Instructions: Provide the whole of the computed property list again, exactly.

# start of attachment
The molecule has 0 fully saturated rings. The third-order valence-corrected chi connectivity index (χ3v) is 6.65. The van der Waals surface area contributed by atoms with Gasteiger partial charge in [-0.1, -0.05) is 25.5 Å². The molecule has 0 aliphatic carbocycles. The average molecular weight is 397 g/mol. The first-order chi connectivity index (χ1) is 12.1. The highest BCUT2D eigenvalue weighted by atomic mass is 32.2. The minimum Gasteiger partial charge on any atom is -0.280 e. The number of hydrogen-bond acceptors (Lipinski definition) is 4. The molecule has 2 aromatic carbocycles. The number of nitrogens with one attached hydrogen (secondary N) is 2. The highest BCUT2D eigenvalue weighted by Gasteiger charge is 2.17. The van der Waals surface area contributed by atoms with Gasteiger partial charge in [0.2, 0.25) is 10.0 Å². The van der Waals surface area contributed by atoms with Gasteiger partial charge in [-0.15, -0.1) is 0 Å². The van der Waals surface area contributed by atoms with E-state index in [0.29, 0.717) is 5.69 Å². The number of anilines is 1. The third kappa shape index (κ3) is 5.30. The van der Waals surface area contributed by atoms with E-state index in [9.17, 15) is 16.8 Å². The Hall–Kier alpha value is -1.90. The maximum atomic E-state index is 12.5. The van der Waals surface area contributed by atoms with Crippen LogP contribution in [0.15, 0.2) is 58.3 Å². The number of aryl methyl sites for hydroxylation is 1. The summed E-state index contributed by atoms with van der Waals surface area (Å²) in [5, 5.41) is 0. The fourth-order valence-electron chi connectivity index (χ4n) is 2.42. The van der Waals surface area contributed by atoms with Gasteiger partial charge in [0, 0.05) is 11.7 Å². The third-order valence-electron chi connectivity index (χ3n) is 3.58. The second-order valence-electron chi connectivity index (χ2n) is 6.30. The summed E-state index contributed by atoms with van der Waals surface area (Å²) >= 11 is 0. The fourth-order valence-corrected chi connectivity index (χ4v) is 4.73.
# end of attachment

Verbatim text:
The molecule has 0 fully saturated rings. The third-order valence-corrected chi connectivity index (χ3v) is 6.65. The van der Waals surface area contributed by atoms with Gasteiger partial charge in [-0.1, -0.05) is 25.5 Å². The molecule has 0 aliphatic carbocycles. The average molecular weight is 397 g/mol. The first-order chi connectivity index (χ1) is 12.1. The highest BCUT2D eigenvalue weighted by atomic mass is 32.2. The minimum Gasteiger partial charge on any atom is -0.280 e. The number of hydrogen-bond acceptors (Lipinski definition) is 4. The molecule has 2 aromatic carbocycles. The number of nitrogens with one attached hydrogen (secondary N) is 2. The highest BCUT2D eigenvalue weighted by Gasteiger charge is 2.17. The van der Waals surface area contributed by atoms with Gasteiger partial charge in [0.2, 0.25) is 10.0 Å². The van der Waals surface area contributed by atoms with Gasteiger partial charge in [-0.15, -0.1) is 0 Å². The van der Waals surface area contributed by atoms with E-state index in [0.29, 0.717) is 5.69 Å². The number of anilines is 1. The third kappa shape index (κ3) is 5.30. The van der Waals surface area contributed by atoms with E-state index in [9.17, 15) is 16.8 Å². The Hall–Kier alpha value is -1.90. The maximum atomic E-state index is 12.5. The van der Waals surface area contributed by atoms with Crippen LogP contribution in [0.15, 0.2) is 58.3 Å². The number of aryl methyl sites for hydroxylation is 1. The summed E-state index contributed by atoms with van der Waals surface area (Å²) in [5, 5.41) is 0. The fourth-order valence-electron chi connectivity index (χ4n) is 2.42. The van der Waals surface area contributed by atoms with Gasteiger partial charge in [0, 0.05) is 11.7 Å². The third-order valence-electron chi connectivity index (χ3n) is 3.58. The second-order valence-electron chi connectivity index (χ2n) is 6.30. The summed E-state index contributed by atoms with van der Waals surface area (Å²) >= 11 is 0. The fourth-order valence-corrected chi connectivity index (χ4v) is 4.73.